Overview of a Public Accounting Audit Engagement 1.Pre-engagement Activities Investigate new and existing clients. Assign partner, manager, and staff to engagement. Obtain an engagement letter. 2.Planning Activities Obtain knowledge of the client’s business. Design a preliminary account balance audit program (considering knowledge of internal control). Obtain preliminary understanding of internal control. 3.Internal Control Risk Assessment Activities Gather evidence and evaluate the client’s internal control structure. Document the assessed level of control risk. Modify the audit program to final form (if necessary in light of new knowledge of internal control). 4.Account Balance Audit Activities Gather evidence about the account balance dollar amounts and related footnote disclosures. Prepare audit working papers. Decide whether evidence is sufficient. If not, obtain more, unless cost is prohibitive. Evaluate the evidence and make audit decisions. Document the decisions in working papers. 5.Reporting Activities Decide on the appropriate unqualified or qualified audit report.
Relationship between Accounting and Auditing Analyze events and transactions Obtain and evaluate evidence concerning the financial statements Measure and record transaction data Verify statements are presented fairly in conformity with GAAP Classify and summarize recorded data Express opinion in audit report Prepare financial statements per GAAP Deliver audit report to client Distribute financial statements and auditor’s report to stockholders in annual report
Organizations • State Boards of Accountancy • AICPA (American Institute of CPAs • Auditing Standards Board • SEC (Securities and Exchange Commission) • PCAOB (Public Company Accounting Oversight Board) • FASB (Financial Accounting Standards Board) • State Societies of CPAs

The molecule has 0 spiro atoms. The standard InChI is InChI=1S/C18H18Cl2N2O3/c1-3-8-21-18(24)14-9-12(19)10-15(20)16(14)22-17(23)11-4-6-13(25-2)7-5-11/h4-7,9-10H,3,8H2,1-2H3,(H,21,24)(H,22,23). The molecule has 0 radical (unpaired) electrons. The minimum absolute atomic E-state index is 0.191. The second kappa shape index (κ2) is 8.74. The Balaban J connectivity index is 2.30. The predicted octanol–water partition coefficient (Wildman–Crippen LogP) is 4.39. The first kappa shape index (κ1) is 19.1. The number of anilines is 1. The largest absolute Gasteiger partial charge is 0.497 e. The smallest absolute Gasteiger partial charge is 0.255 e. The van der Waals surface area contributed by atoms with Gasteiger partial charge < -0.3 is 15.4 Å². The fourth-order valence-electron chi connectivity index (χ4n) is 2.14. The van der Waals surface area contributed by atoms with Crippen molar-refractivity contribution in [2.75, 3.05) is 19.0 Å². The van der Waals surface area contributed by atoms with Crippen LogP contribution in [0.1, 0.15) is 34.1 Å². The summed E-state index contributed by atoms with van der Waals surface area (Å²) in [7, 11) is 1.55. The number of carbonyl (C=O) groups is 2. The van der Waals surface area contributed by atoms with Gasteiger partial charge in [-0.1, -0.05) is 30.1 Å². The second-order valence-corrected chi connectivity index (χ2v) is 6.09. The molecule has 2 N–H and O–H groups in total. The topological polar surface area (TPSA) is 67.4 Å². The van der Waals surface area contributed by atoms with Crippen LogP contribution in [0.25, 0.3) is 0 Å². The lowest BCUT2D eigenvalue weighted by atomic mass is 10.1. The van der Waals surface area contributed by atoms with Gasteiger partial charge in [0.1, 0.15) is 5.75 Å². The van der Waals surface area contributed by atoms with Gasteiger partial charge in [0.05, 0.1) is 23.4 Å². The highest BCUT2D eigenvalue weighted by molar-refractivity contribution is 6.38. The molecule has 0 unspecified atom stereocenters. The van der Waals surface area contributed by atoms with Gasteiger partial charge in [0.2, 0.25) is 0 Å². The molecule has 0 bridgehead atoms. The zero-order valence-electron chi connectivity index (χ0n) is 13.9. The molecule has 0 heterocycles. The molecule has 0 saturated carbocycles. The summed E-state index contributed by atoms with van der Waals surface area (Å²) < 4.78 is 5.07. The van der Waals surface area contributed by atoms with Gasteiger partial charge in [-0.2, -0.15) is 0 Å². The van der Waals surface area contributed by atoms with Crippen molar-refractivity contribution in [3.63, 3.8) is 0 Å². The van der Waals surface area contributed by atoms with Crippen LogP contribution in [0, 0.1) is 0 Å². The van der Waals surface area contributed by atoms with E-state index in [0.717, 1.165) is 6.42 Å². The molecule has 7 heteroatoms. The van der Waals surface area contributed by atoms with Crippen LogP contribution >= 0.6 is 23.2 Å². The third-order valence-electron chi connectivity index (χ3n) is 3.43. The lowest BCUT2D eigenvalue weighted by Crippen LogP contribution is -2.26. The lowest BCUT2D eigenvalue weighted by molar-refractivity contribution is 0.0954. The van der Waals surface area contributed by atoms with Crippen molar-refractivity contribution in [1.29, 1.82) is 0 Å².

Summary of Some Provisions of the Sarbanes-Oxley Act of 2002 (SOX) • Establishes Public Company Accounting Oversight Board (PCAOB). • Prohibits auditors from performing nonaudit services contemporaneously with audit services. • Requires publicly traded companies to have an audit committee composed of independent members of the board of directors.
Summary of Some Provisions of SOX (cont.) • Requires CFO & CEO to certify that financial reports do not contain any untrue statements, and they fairly present the company’s financial condition and results of operations. • Requires CFO & CEO to be responsible for establishing, maintaining, and reporting on internal controls. • Requires corporate executives to repay any bonus or compensation received if the company is required to prepare an accounting restatement due to material misstatements caused by fraud.
Summary of Some Provisions of SOX (cont.) • Increases the prison sentences for wire and mail fraud and a new category of crime for securities fraud to a 20-year maximum sentence. • Makes document shredding unlawful and a crime subject to prison. • Ensures that corporate fraud is punishable regardless of when it is discovered. • Requires the lead partner in charge of the audit and the audit partner responsible for reviewing the audit be replaced every five years.